Most organisations today have defined vision and mission statements and strategies to achieve them, however despite having a well-defined strategy, only about 10% – 20% of companies achieve real growth in value. Based on general research, the problem lies in strategy execution, in most cases 70% of the problem lies in bad execution not bad strategy (Bossidy & Charan, 2002).
This is not to say that strategy formulation is not important. Strategy formulation, execution and organisational performance is a cog – without excellent operation and governance processes, even the most visionary strategy cannot be implemented. Conversely, without strategic vision and guidance, operational excellence is not sufficient to achieve and sustain success (Porter, 1996).
The gap between strategy formulation and organizational performance is evident in the n following statistics:
Only 63% of organizations achieve the financial performance of their strategy (Mankins and Steele, 2005).
In addition to increased technology-adoption by businesses and efforts to meet the evolving stakeholder expectations, audit function is becoming more dynamic and accommodating more advisory engagements in its strategy. When most stakeholders have stated that this is what they really want, many internal auditors use “independence” as a crutch to stay in their comfort zone and avoid providing insights and opinions which cut across advising management on the design of assurance methods, the effectiveness of controls, change initiatives, and improvements to risk management.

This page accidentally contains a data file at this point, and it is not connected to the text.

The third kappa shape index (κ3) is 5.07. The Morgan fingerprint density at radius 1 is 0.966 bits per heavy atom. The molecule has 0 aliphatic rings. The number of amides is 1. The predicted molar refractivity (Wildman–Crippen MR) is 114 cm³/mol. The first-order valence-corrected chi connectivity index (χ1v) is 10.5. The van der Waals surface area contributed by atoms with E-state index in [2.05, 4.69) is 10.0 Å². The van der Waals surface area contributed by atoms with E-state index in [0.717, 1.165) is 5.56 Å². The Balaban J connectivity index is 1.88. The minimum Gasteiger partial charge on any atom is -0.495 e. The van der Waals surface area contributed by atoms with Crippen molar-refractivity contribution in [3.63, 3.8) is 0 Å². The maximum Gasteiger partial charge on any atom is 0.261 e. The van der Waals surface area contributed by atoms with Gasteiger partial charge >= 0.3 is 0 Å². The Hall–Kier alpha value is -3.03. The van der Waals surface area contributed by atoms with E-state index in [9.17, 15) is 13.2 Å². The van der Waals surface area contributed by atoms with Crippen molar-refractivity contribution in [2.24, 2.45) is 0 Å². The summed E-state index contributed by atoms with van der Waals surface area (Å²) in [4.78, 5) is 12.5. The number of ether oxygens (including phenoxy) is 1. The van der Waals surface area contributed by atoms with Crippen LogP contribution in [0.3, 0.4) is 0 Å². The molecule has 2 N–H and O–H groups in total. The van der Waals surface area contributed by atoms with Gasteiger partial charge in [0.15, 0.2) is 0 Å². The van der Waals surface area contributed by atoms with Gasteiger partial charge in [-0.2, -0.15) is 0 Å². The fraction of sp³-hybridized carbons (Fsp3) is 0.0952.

An auditor being independent does not exclude you from providing a control assessment of a system before deployment or working with colleagues and various business units to assist to provides insights to solving an internal control issue in an advisory capacity. Traditional auditing is no longer enough, the
When the auditor’s signature is required, it is permissible to make it apparent to everyone that your approval is predicated on the belief that the data you have been given is accurate. It is not your fault if you audit the system afterwards and discover that the controls were not applied as intended.
them to drive effective strategy implementation which in turn translates to the achievement of organizational excellence.
It is one thing to formulate ambitious plans and bright ideas, and with a lot of management consulting firms and strategy experts, it is becoming increasingly easy to formulate ‘winning strategies’. However, successfully implementing the strategy is another thing entirely. Based on Zook & Allen (2001), 9 out of every 10 companies fail to realise their strategy, hence the execution of a winning strategy can be more valuable than the formulation of the strategy itself.
Kaplan and Norton (2001) carried out research and have identified four barriers organisations face when implementing their strategies. These barriers include vision barrier, management barrier, resource barrier and people barrier. These barriers have been considered in detail in the following sections of this article.
a) Vision Barrier
business unit objectives so that they are aligned to support the realization of the overall corporate strategy.